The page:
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AboutContrition wrote:

Hi, guys —

  • Is acknowledging the heinousness of one's sins and having a desire to confess them sufficient to be considered imperfect contrition?

After having gone to Confession, I felt this was the main reason and might have not really thought about:

  • the loss of Heaven and the pains of Hell, or
  • about having offended God, as much as wanting to confess in order to put my own conscience at rest and rid myself of the guilt for my sins.

  • Would the absolution have been invalidated in any way because of this?

Thank you,

AboutContrition

  { Is acknowledging the heinousness of one's sins and having a desire to confess them sufficient? }

Paul replied:

Dear AboutContrition,

I'm not sure you can separate your motive from those found in the Act of Contrition. Wanting to cleanse one's conscience by being absolved of sins is ultimately for the end of salvation and being with God for all eternity.

It is the loss of Heaven and the pains of Hell that you are concerned about, perhaps without realizing it. So it seems to me that your motive is true attrition or perhaps imperfect contrition, which is a good and acceptable motive to go to Confession.

Paul

AboutContrition replied:

Paul —

Thank you for your reply. Reading the parable of the prodigal son also really helped me in realizing how great and amazing God's mercy is and how he is willing to always welcome us back.

  • On another note, is doubting that I had made a valid confession, in itself, a sin or just a case of scruples?

AboutContrition

Paul replied:

AboutContrition —

It depends. If your doubts spring from you having no sorrow for your sins or from your priest not absolving you with the Trinitarian formula, then your doubts might have some legitimacy.

If it comes from worrying about minor inconsequential details as if God is a lawyer looking for loopholes in the law to not forgive, then it sounds more like scrupulosity or a misunderstanding of God's love.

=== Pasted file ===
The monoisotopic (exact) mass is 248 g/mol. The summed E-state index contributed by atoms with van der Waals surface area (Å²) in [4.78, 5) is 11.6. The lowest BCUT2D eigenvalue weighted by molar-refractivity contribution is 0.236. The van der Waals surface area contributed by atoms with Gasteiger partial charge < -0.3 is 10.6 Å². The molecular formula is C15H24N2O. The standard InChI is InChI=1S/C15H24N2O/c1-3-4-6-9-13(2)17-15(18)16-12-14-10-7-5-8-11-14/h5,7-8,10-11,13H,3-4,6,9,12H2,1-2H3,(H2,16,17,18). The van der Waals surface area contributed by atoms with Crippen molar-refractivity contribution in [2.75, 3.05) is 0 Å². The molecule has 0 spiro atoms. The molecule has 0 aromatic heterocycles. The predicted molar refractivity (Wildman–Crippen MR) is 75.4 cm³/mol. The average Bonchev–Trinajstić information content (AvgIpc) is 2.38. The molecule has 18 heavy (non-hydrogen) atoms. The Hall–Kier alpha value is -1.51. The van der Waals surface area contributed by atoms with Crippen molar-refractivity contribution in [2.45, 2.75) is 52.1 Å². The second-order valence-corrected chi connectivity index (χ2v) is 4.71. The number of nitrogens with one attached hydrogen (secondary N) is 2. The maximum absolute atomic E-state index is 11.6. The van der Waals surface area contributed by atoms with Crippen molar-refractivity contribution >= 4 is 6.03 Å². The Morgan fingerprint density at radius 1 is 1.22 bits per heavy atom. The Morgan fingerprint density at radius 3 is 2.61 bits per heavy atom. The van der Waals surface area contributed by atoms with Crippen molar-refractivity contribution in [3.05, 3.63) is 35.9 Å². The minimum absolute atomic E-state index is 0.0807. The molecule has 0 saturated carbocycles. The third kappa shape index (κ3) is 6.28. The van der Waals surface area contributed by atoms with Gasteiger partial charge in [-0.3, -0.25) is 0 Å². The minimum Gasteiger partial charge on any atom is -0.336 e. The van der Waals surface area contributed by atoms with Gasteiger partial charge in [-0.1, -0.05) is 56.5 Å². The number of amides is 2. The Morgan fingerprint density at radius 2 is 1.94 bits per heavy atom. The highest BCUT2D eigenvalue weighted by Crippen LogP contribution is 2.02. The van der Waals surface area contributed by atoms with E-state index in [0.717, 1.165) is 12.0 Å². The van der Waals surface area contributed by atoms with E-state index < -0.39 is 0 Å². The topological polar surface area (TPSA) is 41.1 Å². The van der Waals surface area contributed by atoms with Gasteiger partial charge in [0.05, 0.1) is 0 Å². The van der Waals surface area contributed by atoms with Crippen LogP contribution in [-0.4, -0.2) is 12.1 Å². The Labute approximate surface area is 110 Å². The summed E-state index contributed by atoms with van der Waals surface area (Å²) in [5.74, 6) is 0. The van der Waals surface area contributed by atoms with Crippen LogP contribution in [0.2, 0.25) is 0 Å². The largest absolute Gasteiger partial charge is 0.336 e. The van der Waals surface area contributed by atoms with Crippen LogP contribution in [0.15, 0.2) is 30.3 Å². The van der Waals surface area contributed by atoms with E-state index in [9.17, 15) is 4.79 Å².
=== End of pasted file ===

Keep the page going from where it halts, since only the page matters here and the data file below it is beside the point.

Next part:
Paul

AboutContrition replied:

Thanks so much for your replies. Just two more clarifications if you would be so kind.

  1. Lets say if, the days prior to a Confession I had reflected on my sins and came to the realization that they were horrible and had offended God, but during the actual Confession I was mostly concerned with making sure I had confessed everything rather than feeling sorry for those sins, would that have made my contrition or attrition insincere?

  2. Did I invalidate the Confession by willfully holding back a sin that I was doubtful on whether it was mortal?

    More specifically, I sometimes see my family members sinning or putting themselves in the near occasion of sin, which might have been mortal sins. Nevertheless I don't feel it is up to me to determine if they were mortal sins as there might have been circumstances that I was not aware of. What I usually do is pray for them "that we may realize the error of their ways and seek to reconcile with God" but I have never confronted or admonished them, up front about those sins, mostly out of fear that this might cause our relationships to be awkward or strained. As such, I had chosen not to confess this lack of charity on my behalf, due to having doubts if my lack of charity was a mortal sin in nature.

AboutContrition

Paul replied:

AC —

  1. No, in my opinion, that would not make your contrition insincere.

  2. I don't think your action, or inaction regarding your family, would be considered serious sin by most Confessors, and your praying for them is admirable.

This is the kind of question, though, you should probably bring to the confessional with you.

Peace,

Paul

AboutContrition replied:

Thanks!

I guess what's important is that I place my trust in the Lord and be at peace with my Confession, while making sure to bring up my concerns in my next Confession.

AboutContrition

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